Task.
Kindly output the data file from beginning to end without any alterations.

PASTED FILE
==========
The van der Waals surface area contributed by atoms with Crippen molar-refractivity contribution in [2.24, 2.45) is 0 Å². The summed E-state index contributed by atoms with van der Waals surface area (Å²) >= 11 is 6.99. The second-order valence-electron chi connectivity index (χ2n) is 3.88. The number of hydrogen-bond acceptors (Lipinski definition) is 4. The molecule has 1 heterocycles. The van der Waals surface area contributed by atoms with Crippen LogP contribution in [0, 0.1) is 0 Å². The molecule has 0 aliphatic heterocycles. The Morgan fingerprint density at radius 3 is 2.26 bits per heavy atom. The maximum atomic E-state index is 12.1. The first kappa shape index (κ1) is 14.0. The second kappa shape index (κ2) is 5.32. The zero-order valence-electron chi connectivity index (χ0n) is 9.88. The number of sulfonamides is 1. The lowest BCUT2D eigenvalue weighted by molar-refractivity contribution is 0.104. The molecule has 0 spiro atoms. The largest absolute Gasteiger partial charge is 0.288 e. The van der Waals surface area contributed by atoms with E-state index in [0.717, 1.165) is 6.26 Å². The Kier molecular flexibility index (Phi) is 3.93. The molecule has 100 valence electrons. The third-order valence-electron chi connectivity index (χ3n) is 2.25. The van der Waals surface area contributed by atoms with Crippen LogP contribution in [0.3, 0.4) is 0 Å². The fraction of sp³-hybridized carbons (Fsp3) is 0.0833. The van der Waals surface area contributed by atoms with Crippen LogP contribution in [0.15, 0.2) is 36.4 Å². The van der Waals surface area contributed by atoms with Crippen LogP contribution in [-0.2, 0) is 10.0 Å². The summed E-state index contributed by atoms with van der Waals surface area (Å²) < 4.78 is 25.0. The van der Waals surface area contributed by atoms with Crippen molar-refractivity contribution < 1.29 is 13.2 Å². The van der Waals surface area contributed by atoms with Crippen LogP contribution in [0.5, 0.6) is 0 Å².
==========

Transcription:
The van der Waals surface area contributed by atoms with Crippen molar-refractivity contribution in [2.24, 2.45) is 0 Å². The summed E-state index contributed by atoms with van der Waals surface area (Å²) >= 11 is 6.99. The second-order valence-electron chi connectivity index (χ2n) is 3.88. The number of hydrogen-bond acceptors (Lipinski definition) is 4. The molecule has 1 heterocycles. The van der Waals surface area contributed by atoms with Crippen LogP contribution in [0, 0.1) is 0 Å². The molecule has 0 aliphatic heterocycles. The Morgan fingerprint density at radius 3 is 2.26 bits per heavy atom. The maximum atomic E-state index is 12.1. The first kappa shape index (κ1) is 14.0. The second kappa shape index (κ2) is 5.32. The zero-order valence-electron chi connectivity index (χ0n) is 9.88. The number of sulfonamides is 1. The lowest BCUT2D eigenvalue weighted by molar-refractivity contribution is 0.104. The molecule has 0 spiro atoms. The largest absolute Gasteiger partial charge is 0.288 e. The van der Waals surface area contributed by atoms with E-state index in [0.717, 1.165) is 6.26 Å². The Kier molecular flexibility index (Phi) is 3.93. The molecule has 100 valence electrons. The third-order valence-electron chi connectivity index (χ3n) is 2.25. The van der Waals surface area contributed by atoms with Crippen LogP contribution in [0.3, 0.4) is 0 Å². The fraction of sp³-hybridized carbons (Fsp3) is 0.0833. The van der Waals surface area contributed by atoms with Crippen LogP contribution in [0.15, 0.2) is 36.4 Å². The van der Waals surface area contributed by atoms with Crippen LogP contribution in [-0.2, 0) is 10.0 Å². The summed E-state index contributed by atoms with van der Waals surface area (Å²) < 4.78 is 25.0. The van der Waals surface area contributed by atoms with Crippen molar-refractivity contribution < 1.29 is 13.2 Å². The van der Waals surface area contributed by atoms with Crippen LogP contribution in [0.5, 0.6) is 0 Å².